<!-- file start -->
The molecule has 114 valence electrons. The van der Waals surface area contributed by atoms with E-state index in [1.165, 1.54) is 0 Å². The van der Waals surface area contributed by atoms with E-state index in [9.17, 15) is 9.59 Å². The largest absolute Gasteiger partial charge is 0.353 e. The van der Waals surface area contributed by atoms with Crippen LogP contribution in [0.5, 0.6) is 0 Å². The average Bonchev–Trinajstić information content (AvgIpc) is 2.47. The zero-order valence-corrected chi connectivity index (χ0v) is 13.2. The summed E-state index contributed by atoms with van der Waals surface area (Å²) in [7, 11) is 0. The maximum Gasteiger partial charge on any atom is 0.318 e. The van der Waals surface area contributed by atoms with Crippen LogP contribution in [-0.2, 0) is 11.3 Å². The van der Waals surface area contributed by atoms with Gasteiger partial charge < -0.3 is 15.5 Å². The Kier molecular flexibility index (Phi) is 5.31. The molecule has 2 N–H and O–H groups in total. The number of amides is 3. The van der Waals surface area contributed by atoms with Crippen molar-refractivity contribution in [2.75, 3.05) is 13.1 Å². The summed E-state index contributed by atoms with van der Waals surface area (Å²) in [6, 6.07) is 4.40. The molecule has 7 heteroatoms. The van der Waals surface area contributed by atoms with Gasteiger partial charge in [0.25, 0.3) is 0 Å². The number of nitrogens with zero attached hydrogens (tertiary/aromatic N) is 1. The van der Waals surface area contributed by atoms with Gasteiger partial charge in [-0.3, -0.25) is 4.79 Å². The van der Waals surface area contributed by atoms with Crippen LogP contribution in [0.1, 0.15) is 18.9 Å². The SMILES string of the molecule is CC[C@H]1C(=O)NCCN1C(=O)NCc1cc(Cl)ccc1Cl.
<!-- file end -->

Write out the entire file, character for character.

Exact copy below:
The molecule has 114 valence electrons. The van der Waals surface area contributed by atoms with E-state index in [1.165, 1.54) is 0 Å². The van der Waals surface area contributed by atoms with E-state index in [9.17, 15) is 9.59 Å². The largest absolute Gasteiger partial charge is 0.353 e. The van der Waals surface area contributed by atoms with Crippen LogP contribution in [0.5, 0.6) is 0 Å². The average Bonchev–Trinajstić information content (AvgIpc) is 2.47. The zero-order valence-corrected chi connectivity index (χ0v) is 13.2. The summed E-state index contributed by atoms with van der Waals surface area (Å²) in [7, 11) is 0. The maximum Gasteiger partial charge on any atom is 0.318 e. The van der Waals surface area contributed by atoms with Crippen LogP contribution in [-0.2, 0) is 11.3 Å². The van der Waals surface area contributed by atoms with Gasteiger partial charge < -0.3 is 15.5 Å². The Kier molecular flexibility index (Phi) is 5.31. The molecule has 2 N–H and O–H groups in total. The number of amides is 3. The van der Waals surface area contributed by atoms with Crippen molar-refractivity contribution in [2.75, 3.05) is 13.1 Å². The summed E-state index contributed by atoms with van der Waals surface area (Å²) in [6, 6.07) is 4.40. The molecule has 7 heteroatoms. The van der Waals surface area contributed by atoms with Gasteiger partial charge in [0.25, 0.3) is 0 Å². The number of nitrogens with zero attached hydrogens (tertiary/aromatic N) is 1. The van der Waals surface area contributed by atoms with Gasteiger partial charge in [-0.3, -0.25) is 4.79 Å². The van der Waals surface area contributed by atoms with Crippen LogP contribution in [0.1, 0.15) is 18.9 Å². The SMILES string of the molecule is CC[C@H]1C(=O)NCCN1C(=O)NCc1cc(Cl)ccc1Cl.